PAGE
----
His tail will be dangling from her mouth as he’s digested over the course of the next four to five days

By Alex Heigl
May 12, 2016 03:31 PM

Visitors to the COEX Aquarium in Seoul, South Korea, were gifted with an entirely new meaning to the phrase, “Slay, queen,” when a female sand tiger shark just up and ate a male banded hound shark infringing on her personal space.

The 8-year-old, 7’3” female apparently first attacked the smaller, 5-year-old male in early evening, but it took her 21 hours to get the majority of her prey/enemy/roommate into her mouth; by the next day, visitors were treated to the site of only his tail hanging from her toothy maw.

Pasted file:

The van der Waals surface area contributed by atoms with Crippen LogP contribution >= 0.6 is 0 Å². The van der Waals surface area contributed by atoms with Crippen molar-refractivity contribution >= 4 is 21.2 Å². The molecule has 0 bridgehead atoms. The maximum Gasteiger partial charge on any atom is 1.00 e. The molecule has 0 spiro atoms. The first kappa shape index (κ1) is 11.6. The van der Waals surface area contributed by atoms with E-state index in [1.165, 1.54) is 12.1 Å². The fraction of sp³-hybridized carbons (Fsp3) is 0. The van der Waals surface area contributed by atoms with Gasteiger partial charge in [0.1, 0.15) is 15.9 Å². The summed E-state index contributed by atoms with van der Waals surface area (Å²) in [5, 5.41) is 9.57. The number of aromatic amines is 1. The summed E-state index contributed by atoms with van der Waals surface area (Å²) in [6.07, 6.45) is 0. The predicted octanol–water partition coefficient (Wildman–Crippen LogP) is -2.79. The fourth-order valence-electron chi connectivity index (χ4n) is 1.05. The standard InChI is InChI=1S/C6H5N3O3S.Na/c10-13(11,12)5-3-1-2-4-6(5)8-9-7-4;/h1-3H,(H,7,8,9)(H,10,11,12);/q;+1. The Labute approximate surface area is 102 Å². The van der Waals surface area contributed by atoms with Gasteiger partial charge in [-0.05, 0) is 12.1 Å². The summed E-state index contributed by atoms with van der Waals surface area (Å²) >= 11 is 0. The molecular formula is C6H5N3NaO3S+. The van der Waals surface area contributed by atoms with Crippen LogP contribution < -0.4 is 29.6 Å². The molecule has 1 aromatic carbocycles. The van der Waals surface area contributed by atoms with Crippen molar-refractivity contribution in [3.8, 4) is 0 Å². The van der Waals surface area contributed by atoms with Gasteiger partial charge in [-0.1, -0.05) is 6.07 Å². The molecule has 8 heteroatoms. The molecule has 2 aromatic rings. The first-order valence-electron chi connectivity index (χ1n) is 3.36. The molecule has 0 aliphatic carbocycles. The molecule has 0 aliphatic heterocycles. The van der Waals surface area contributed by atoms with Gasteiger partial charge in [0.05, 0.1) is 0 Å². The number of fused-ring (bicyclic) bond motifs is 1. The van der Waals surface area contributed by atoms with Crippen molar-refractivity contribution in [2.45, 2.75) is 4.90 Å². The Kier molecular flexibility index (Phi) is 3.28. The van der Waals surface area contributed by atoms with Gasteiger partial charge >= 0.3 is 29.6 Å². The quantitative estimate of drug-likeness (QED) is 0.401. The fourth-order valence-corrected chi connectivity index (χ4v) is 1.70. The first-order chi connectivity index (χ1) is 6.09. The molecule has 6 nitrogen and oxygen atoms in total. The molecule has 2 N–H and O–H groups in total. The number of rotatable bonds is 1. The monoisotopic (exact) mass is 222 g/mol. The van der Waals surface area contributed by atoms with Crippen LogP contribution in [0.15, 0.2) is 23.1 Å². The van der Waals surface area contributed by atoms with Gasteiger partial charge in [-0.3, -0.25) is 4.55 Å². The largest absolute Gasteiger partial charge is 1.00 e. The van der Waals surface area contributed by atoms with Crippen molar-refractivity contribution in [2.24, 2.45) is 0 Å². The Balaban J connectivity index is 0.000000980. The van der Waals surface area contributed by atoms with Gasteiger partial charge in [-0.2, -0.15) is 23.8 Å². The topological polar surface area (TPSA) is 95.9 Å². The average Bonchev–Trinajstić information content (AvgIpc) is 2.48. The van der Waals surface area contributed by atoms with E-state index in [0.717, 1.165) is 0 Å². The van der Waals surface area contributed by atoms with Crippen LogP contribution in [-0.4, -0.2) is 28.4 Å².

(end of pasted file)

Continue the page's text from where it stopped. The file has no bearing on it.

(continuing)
“Sharks have their own territory. However, sometimes when they bump against each other, they bite out of astonishment,” the aquarium’s PR manager, Oh Tae-youp told reporters. “I think the shark swallowed the whole body, because they usually eat it all when they bite the head part.”

The male will suffer an even more embarrassing fate post-mortem: His tail will likely remain dangling out of the female’s mouth for the next four or five days. Then, the parts of him that she’s unable to digest, she will regurgitate in about a week.

Everyone, say it with me, “Yass, queen. Yass.”

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